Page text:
Jackson County Times

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Thursday, July 2, 2009

City of Marianna Hopes to “Go Green”

Applying for grant to replace downtown street lighting and lighting in City Hall
By Sid Riley

At Tuesday’s meeting of the Marianna City Commission the Commissioners approved allowing the City Manager, Jim Dean, and staff to submit an application for a grant from the Department of Energy for $165,100 which would be used to replace the existing mercury-vapor street lights in Marianna, and the lighting in the City Hall facility, to more energy efficient lighting systems.

The change is anticipated to save $8,000-$9,000 per year in electrical cost for the city.

Job Upgrade in Police Department - At the request of Chief Hayes Baggett and City Manager Jim Dean, the Commissioners approved upgrading the number two job in the police department to the title “Administrative Assistant to the Police Chief”, and increase the pay grade from a #13 to a #16, thus significantly increasing the salary and grade of the job.

Discussion on Personnel Policies - City Manager Jim Dean presented several changes in the existing personnel policies contained in a newly edited Personnel Manual for City Employees. These changes deal primarily with the accrual of vacation days and sick days for employees, and the procedures for the City to “buy back” some of these accruals when the employee wishes.

Several long time city employees were at the meeting to participate in these discussions. Some of the more controversial elements of the new plan relate to the policies on “sick days” accrual and buy back. Commissioner Jim Wise expressed his opinion that the purpose of the sick days was to provide an element of job and income security to an employee if and when they were sick, especially for an extended problem. “It is not intended to be extra days of vacation or time off, it is for sickness. If you are not sick you should not use them”, Wise stated. Commissioner Roger Clay voiced his dissent to this approach. “These days belong to the workers, if they are about to lose them, then they should take the time off. They are a benefit and belong to the workers,” Clay argued.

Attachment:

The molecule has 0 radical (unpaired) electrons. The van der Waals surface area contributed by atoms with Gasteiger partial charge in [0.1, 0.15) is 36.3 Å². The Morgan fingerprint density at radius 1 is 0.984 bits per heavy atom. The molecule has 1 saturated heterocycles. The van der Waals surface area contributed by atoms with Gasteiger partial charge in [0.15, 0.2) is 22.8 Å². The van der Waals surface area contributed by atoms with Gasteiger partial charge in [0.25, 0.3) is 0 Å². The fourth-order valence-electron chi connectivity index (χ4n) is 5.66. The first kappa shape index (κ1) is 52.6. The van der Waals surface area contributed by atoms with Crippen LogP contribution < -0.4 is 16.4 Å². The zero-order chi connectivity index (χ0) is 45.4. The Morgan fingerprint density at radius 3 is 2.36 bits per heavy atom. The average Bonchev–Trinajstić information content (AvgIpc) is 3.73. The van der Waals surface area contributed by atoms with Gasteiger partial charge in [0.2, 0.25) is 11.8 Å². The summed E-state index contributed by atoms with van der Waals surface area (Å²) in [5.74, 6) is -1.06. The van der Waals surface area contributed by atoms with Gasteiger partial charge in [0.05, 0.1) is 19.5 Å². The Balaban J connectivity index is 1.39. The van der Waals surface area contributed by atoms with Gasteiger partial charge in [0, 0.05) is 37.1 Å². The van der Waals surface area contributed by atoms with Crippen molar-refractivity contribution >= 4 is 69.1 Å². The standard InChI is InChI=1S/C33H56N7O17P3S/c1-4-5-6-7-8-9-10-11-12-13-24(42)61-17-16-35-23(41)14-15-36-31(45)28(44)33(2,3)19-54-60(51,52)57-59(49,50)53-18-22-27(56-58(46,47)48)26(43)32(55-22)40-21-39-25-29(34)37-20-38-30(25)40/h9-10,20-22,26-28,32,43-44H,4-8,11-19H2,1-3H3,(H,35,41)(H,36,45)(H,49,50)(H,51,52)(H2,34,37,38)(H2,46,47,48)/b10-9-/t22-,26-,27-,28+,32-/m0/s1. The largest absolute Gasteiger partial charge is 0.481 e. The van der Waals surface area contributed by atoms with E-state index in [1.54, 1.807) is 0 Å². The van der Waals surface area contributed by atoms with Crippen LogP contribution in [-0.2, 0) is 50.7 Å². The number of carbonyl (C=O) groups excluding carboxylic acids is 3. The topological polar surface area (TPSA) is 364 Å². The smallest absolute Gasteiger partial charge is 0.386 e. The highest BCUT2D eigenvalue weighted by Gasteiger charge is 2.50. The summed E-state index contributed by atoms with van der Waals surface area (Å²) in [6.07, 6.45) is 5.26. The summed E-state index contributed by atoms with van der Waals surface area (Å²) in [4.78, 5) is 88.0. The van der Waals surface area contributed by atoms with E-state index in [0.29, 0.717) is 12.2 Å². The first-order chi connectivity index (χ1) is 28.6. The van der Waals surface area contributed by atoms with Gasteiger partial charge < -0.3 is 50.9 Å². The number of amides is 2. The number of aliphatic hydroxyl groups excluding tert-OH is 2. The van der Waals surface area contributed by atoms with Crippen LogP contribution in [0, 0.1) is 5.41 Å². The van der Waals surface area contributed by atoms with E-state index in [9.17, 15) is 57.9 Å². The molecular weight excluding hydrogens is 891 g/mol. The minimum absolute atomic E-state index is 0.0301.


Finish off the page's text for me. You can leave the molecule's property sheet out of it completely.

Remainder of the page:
The primary problem area is in how the new policies impact several long time employees. There is little complaint relating to the adoption of the new system for new employees. The changes would save the city approximately $40,000 per year in costs not spent in buying back accrued vacation and sick days. “These changes are budget driven”, Dean explained.

Engineering Services for Stimulus funded road project- It appears the City is running into problems with the Federal bureaucracy as it prepares to utilize available stimulus funding to complete “Phase Five” of the Kelson Avenue reworking plan. These funds are scheduled to enable revamping of the west end of Kelson, from the point where the street intersects with Lafayette, near McDonalds, to the beginning point of the resurfacing which has already been accomplished.

The problem relates to requirements for certification and policies required by the Feds for the project engineering firm. Meeting these requirements would present a problem for the engineering firm which has been in charge of the Kelson project thus far. Thus the City must now execute a RFP for a new engineering firm to manage this last part of the project.

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